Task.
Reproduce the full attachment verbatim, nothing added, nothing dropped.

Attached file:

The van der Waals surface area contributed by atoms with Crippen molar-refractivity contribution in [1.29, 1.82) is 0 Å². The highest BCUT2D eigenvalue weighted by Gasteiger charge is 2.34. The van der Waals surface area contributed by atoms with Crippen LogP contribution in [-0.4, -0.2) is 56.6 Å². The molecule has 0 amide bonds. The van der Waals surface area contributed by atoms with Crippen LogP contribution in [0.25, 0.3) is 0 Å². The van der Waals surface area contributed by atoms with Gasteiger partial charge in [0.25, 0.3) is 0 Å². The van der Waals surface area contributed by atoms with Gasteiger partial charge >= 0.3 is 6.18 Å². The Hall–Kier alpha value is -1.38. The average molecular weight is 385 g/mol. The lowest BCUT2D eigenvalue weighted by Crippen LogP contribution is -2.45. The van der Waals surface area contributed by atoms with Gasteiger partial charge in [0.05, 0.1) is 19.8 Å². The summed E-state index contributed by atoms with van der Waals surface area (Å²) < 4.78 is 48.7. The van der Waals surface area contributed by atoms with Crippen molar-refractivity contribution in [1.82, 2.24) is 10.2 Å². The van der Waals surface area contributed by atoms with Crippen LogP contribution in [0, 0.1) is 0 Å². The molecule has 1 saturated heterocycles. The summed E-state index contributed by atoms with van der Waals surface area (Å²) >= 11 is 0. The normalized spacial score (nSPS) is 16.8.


The van der Waals surface area contributed by atoms with Crippen molar-refractivity contribution in [1.29, 1.82) is 0 Å². The highest BCUT2D eigenvalue weighted by Gasteiger charge is 2.34. The van der Waals surface area contributed by atoms with Crippen LogP contribution in [-0.4, -0.2) is 56.6 Å². The molecule has 0 amide bonds. The van der Waals surface area contributed by atoms with Crippen LogP contribution in [0.25, 0.3) is 0 Å². The van der Waals surface area contributed by atoms with Gasteiger partial charge in [0.25, 0.3) is 0 Å². The van der Waals surface area contributed by atoms with Gasteiger partial charge >= 0.3 is 6.18 Å². The Hall–Kier alpha value is -1.38. The average molecular weight is 385 g/mol. The lowest BCUT2D eigenvalue weighted by Crippen LogP contribution is -2.45. The van der Waals surface area contributed by atoms with Gasteiger partial charge in [0.05, 0.1) is 19.8 Å². The summed E-state index contributed by atoms with van der Waals surface area (Å²) < 4.78 is 48.7. The van der Waals surface area contributed by atoms with Crippen molar-refractivity contribution in [1.82, 2.24) is 10.2 Å². The van der Waals surface area contributed by atoms with Crippen LogP contribution in [0, 0.1) is 0 Å². The molecule has 1 saturated heterocycles. The summed E-state index contributed by atoms with van der Waals surface area (Å²) >= 11 is 0. The normalized spacial score (nSPS) is 16.8.